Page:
To the right you can see some important tools of the trade for an archaelogical expedition in a hot climate: boots, sturdy work gloves, hat, bandana, sunscreen, water, and wait... What's sitting on top of the water bottle?
Before I tell you what's balanced on top of my water bottle, I need to give you a little background information. I am assigned to a square in our dig called "PP2," with my peer Eric, another PSR student. We have been working on our square for three days now. The first step was cleaning up loose material and separating the dirt from pieces of broken pottery and other material evidence such as bones and shells. After we cleaned for a day and a half, our professor Aaron Brody made a tentative call that what we were working on was an ancient collapse, and we began excavating: carefully removing dirt from between rocks and articulating the edges. It is fairly slow work because anything can be in there and it's important to keep things intact.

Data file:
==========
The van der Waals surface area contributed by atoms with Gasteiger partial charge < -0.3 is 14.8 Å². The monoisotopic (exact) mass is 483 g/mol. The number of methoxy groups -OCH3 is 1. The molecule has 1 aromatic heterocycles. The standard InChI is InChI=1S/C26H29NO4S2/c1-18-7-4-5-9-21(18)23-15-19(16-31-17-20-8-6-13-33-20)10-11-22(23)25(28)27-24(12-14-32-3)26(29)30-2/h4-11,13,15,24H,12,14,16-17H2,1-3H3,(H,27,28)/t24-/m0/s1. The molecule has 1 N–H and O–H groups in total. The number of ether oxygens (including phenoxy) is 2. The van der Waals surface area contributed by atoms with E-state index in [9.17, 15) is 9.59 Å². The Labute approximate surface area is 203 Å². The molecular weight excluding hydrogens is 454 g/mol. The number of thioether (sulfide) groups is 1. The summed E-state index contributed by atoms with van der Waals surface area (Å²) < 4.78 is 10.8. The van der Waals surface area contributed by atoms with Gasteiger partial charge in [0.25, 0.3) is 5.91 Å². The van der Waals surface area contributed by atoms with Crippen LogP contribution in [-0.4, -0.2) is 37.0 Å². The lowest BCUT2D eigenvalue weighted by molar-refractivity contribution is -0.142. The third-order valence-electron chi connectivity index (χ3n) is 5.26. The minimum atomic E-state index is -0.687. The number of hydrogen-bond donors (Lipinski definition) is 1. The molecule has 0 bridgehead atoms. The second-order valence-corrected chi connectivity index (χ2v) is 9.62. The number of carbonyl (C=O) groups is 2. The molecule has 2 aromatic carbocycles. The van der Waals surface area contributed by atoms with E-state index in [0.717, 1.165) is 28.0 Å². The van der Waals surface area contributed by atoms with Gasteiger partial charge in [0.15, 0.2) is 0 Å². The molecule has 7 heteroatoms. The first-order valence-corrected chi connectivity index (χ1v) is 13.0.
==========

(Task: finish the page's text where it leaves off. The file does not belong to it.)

This morning as I was removing some dirt and other material that was over a foot or so below the level of the highest rocks in our square, my hand pick hit something that sounded suspicious. I cleared away the packed dirt carefully, and suddenly a rusty metal loop came into view. It was a bucket handle, the very one you see in the photo.
The bucket handle was not what we were hoping to find, but it proved to be the most significant find in PP2 for the day, as it proved conclusively that we were digging, not in an ancient collapse, but in a rubble pile or fill left by a late 20th century archaeological expedition. Eric and I got to demo the whole square down to the level of the handle, and maybe tomorrow we will find an ancient level underneath. None of the work we have done so far has archaeological significance.
What is quite apparent is that the spiritual practice of non-attachment is crucial for this field, as well as for a peaceful life. As long as we focus on the process and don't get attached to any particular outcome, all is well. If we get attached to a particular outcome, pain of some sort almost certainly follows.